Dating the Earth Study Guide (page 3)

Updated on Sep 25, 2011

The Geological Time Scale

Planet Earth condensed from a gas nebula and was brought together by gravity about 4.6 billion years ago. The entire time from that fiery origin to today has been carefully divided by geologists into various named intervals of time. This is something like the way our calendar divides the year into months, weeks, days, hours, and so forth.

To create the geologic time scale, geologists have relied to a large extent on the presence of different kinds of organisms, preserved as fossils, who have inhabited the earth at different times. For example, thanks to the movie Jurassic Park, most people know that one of the times that dinosaurs lived is called the Jurassic. As we go back in time, the fossil record becomes more and more incomplete. Indeed, for much of Earth's history, the only fossils are tiny, single-celled, mineralized organisms that don't look very distinct because they are only round, microscopic spheres or elongated rods in rock. So the divisions of geologic time are not as finely resolved back in the early Earth as the divisions are within, say, the last 100 million years.

The biggest scale of the divisions (like dividing the year into months) are called eons. The earliest eon was the Hadean (time of "hell"). There were still many bombardments from space coming to Earth. It lasted to about 3.9 billion years ago.

The next eon was the Archean, from 3.9 to 2.5 billion years ago. Life originated early in the Archean, but it was all singled-celled.

After the Archean came the Proterozoic, about 2,500 to 680 million years ago. (We've switched to millions of years ago, because the dating becomes better.) This eon saw a great rise in atmospheric oxygen about 2,000 million years ago. Near the end of the Proterozoic, multicelled life evolved (organisms with many cells to their bodies, such as simple worms).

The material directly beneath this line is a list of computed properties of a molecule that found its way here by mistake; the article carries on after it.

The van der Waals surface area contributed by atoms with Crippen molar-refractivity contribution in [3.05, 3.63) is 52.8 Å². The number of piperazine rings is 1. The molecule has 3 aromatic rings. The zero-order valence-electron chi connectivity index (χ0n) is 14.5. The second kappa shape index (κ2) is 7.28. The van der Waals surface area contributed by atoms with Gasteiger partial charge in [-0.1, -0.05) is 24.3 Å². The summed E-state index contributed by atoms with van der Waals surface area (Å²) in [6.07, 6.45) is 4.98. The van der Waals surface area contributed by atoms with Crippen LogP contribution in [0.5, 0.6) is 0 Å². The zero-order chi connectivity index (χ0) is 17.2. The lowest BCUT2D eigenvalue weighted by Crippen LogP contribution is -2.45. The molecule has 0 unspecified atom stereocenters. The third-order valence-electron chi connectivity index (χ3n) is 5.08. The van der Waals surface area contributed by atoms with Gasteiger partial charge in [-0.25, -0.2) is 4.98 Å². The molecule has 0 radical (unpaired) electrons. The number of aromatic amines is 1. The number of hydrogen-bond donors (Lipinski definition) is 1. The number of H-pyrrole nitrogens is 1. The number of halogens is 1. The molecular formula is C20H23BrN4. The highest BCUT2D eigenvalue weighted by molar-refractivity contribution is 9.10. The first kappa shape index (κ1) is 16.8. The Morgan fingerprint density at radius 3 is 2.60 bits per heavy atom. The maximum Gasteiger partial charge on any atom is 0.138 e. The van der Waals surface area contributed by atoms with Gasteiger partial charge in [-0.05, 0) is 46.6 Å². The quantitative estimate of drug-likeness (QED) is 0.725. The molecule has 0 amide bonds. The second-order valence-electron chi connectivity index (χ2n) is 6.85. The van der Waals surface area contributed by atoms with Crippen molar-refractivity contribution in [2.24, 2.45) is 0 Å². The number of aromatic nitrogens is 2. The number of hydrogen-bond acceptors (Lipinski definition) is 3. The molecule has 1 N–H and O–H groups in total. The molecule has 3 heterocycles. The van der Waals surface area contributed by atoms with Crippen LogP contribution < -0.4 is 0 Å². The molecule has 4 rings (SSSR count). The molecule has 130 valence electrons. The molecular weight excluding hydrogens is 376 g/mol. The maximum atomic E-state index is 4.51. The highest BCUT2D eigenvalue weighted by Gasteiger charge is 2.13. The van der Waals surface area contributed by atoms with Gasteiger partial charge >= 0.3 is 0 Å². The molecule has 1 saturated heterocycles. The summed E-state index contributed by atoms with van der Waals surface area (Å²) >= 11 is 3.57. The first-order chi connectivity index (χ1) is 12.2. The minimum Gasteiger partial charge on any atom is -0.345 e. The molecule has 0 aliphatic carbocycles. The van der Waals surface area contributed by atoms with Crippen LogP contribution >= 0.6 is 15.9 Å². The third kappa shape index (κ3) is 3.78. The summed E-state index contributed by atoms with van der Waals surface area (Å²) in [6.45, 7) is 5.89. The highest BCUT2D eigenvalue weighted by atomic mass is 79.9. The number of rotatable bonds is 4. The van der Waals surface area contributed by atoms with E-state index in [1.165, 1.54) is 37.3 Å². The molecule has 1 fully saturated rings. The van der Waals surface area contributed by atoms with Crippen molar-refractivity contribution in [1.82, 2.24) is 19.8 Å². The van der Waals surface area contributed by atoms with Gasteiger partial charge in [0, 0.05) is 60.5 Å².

Skipping the Vendian, we come to the eon called Paleozoic (545–250 million years ago). It started with an explosion of new kinds of life forms. By the end of the Paleozoic, plants had evolved to tall trees on land, and the dominant life forms on land were giant amphibians and early reptiles.

Next came the eon we are currently in, called the Phanerozoic. It is divided into eras, which are subdivided into periods. For example, the Mesozoic era (248–65 million years ago) is itself subdivided into three main periods called Triassic, Jurassic, and Cretaceous. A mass extinction at 65 million years ago ended the dinosaurs and the Mesozoic era.

The final era (the subdivision of the Phanerozoic called the Cenozoic) is the age of mammals, beginning 65 million years ago and lasting until today. The most recent—two million years or so—is the epoch (a subdivision of a period) called the Pleistocene, a time of the growth and then retreat of giant ice sheets, in cycles of about 100,000 years each. At the final deglaciation, about 10,000 years ago, geologists end the Pleistocene and start a new epoch, called the Holocene.

During these billions of years, plate tectonics have shaped Earth's surface. Continents have combined and split repeatedly, oceans have widened and disappeared, mountain ranges have risen and then eroded to hills, and rocks formed under water in sed iments have been lifted into plateaus and mountains.

To see the geologic time scale in more detail, study Figure 8.2. Then move right on to the practice questions. You'll need to use the figure to help you with some of the answers.

Figure 8.2 The Geologic Time Scale

Practice problems of this concept can be found at: Dating the Earth Practice Questions

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